Heaven’s Prisoners’ first hour is an engaging slow burn, even given the need for Dave (Baldwin) and Annie (Kelly Lynch) to focus on caring for a moppet (Samantha Lagpacan). The plane crash, despite some very ropey effects work, is a well-constructed sequence. And Dave looking up old haunts and contacts (Mary Stuart Masterson’s unlikely stripper Robin, Eric Roberts on towering scenery-chewing form as old school friend and braided drug kingpin Bubba Rocque) while warned off by the DEA (Vondie Curtis-Hall as the witty Minos P Dautrieve) keeps things edging forward. The New Orleans heat is a personality in itself, and there is serviceable setting up of targets and suspects including Teri Hatcher flashing her butterfly as Bubba’s wife Claudette and a marvellously intimidating Joe Viterelli as mob boss Didi Giancano (previously in director Phil Joanou’s State of Grace, but likely to be seen in any given ’90s movie featuring a mobster).
Robin: It looked worse than it was, on account of the cherry juice and all.
The problem is, in being true to the source material, Joanou and screenwriters Harley Peyton (formerly of Twin Peaks) and Scott Frank (in the first flush of success following Dead Again, Malice and Get Shorty) cut the movie off in something approaching its stride when Annie is blown away. Dave turns to the bottle just when you need him to show off his skillz and opt out of a successful line in being convincingly beaten up. He’s also given information rather than having to dazzle us with his nous in tracking down the assassins. Robin showing up as a platonic co-parent of Alafair is a further indication that this would have been better as a serialised story than a movie.
Dave: He was one of those guys eating lightbulbs and pushing thumb tacks into his kneecaps.
There’s also the issue of Joanou’s music video guy background being often rather intrusively evident. That can be fine for flashy Bruckheimer nonsense (or Final Analysis), and he certainly captures a diffuse, smoky and sweaty milieu, but it isn’t always so appropriate for this kind of pulp noir (I can’t help think George Armitage would have been a better fit, although he and Baldwin already had one flop together). You’ll be hoping never to see another atmospherically-lit ceiling fan.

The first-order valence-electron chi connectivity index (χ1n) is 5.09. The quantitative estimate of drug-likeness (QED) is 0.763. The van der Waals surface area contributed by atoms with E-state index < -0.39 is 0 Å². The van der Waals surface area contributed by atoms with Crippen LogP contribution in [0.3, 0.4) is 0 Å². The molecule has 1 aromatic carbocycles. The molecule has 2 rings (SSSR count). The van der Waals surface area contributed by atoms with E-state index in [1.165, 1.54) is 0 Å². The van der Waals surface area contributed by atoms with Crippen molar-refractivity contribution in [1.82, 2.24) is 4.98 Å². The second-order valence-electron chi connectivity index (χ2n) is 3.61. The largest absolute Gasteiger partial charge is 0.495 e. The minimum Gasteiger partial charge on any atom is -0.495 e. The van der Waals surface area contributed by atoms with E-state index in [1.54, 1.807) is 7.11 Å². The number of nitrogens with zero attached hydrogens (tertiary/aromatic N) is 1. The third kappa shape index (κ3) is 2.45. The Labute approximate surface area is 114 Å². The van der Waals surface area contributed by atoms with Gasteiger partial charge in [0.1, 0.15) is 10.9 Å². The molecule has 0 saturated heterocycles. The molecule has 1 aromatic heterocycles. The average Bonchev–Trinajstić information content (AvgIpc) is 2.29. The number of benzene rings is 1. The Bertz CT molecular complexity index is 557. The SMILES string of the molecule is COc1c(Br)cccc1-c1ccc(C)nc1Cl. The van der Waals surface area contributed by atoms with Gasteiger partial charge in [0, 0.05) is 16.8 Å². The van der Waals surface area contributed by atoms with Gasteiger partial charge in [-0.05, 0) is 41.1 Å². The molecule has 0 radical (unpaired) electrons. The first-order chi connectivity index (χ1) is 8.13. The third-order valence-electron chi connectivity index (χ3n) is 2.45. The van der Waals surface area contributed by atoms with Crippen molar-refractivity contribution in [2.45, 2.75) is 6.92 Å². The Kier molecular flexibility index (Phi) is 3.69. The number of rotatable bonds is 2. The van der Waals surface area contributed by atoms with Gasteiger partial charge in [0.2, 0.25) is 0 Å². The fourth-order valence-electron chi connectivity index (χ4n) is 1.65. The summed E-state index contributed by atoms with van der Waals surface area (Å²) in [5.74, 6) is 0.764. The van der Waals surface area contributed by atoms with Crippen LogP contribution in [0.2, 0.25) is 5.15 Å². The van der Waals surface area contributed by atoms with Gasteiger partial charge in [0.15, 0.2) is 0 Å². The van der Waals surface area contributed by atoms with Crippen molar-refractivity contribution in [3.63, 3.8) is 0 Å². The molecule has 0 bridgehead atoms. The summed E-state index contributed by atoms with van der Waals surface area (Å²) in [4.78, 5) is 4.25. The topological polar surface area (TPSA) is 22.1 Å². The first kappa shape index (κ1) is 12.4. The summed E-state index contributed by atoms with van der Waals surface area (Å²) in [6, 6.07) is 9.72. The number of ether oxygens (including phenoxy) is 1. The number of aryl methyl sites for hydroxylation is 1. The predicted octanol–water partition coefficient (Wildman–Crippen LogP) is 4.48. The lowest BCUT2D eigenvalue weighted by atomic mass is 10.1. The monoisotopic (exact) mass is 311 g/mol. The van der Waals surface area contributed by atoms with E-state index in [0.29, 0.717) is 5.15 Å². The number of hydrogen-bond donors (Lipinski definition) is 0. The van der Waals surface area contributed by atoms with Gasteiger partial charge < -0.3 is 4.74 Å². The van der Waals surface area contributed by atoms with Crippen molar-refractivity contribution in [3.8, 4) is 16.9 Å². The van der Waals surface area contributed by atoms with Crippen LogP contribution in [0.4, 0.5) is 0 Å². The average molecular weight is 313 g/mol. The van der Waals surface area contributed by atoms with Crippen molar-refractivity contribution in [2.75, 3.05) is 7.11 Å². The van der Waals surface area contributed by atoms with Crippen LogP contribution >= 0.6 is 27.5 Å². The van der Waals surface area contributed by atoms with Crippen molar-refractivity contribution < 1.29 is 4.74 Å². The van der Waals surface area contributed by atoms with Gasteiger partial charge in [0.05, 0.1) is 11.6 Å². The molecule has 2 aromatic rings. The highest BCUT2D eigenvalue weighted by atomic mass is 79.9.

Dave: Hey, you’re getting in my face, partner.
Dave: So right about now, I’m thinking your head would make a really nice toilet brush.
On the plus side, Baldwin is giving it his all, and when he’s doing that wired, determined thing that surfaces here intermittently, you really want to see him steamroller through the proceedings (rather than flopping into a drunk act). He and Roberts have tremendous chemistry/ tension going on (in a way Gibson and Russell never quite mustered with Tequila Sunrise’s similarly different sides of the tracks premise). When they’re on screen together, Heaven’s Prisoners is firing on all cylinders.
You can find reviews on IMDB that rate the movie only for Hatcher’s entrance scene, and others that roast her performance; she’s solid, but the Claudette part is a fairly standard duplicitous femme fatale one. Added to which, it’s foisted with the highly unlikely notion that the savvy mob boss would trust her taking charge of Bubba’s business. Masterson has some fun, Lynch doesn’t, and Curtis-Hall enjoys some good lines.
Giancano: I know Dave Robicheaux too. And for a long time, the man’s been a fucking massive migraine to all of us in New Orleans.
All the necessaries are lined up here, then, but Heaven’s Prisoners tries to do too much, and in doing so breaks the back of the mystery’s narrative tension. I’d like to have seen Baldwin in the role again, but there was no chance when it barely scraped back a fifth of its budget. Probably one to see in a triple bill with The Shadow and The Getaway and ponder the star attraction Baldwin might have been.